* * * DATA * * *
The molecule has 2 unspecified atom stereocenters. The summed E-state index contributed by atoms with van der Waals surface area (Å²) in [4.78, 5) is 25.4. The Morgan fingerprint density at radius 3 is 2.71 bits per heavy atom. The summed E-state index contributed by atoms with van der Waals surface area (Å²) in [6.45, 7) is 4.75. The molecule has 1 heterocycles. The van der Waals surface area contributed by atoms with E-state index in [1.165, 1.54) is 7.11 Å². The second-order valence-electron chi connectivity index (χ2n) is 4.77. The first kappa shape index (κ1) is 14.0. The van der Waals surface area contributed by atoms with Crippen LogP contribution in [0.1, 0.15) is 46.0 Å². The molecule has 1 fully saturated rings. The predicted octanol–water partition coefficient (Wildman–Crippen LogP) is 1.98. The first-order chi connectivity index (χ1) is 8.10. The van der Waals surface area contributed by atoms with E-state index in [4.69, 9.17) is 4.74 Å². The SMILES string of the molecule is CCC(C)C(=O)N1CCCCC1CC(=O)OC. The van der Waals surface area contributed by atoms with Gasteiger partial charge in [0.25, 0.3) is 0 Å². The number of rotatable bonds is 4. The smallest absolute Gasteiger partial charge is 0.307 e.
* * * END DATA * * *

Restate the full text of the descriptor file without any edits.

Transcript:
The molecule has 2 unspecified atom stereocenters. The summed E-state index contributed by atoms with van der Waals surface area (Å²) in [4.78, 5) is 25.4. The Morgan fingerprint density at radius 3 is 2.71 bits per heavy atom. The summed E-state index contributed by atoms with van der Waals surface area (Å²) in [6.45, 7) is 4.75. The molecule has 1 heterocycles. The van der Waals surface area contributed by atoms with E-state index in [1.165, 1.54) is 7.11 Å². The second-order valence-electron chi connectivity index (χ2n) is 4.77. The first kappa shape index (κ1) is 14.0. The van der Waals surface area contributed by atoms with Crippen LogP contribution in [0.1, 0.15) is 46.0 Å². The molecule has 1 fully saturated rings. The predicted octanol–water partition coefficient (Wildman–Crippen LogP) is 1.98. The first-order chi connectivity index (χ1) is 8.10. The van der Waals surface area contributed by atoms with E-state index in [4.69, 9.17) is 4.74 Å². The SMILES string of the molecule is CCC(C)C(=O)N1CCCCC1CC(=O)OC. The van der Waals surface area contributed by atoms with Gasteiger partial charge in [0.25, 0.3) is 0 Å². The number of rotatable bonds is 4. The smallest absolute Gasteiger partial charge is 0.307 e.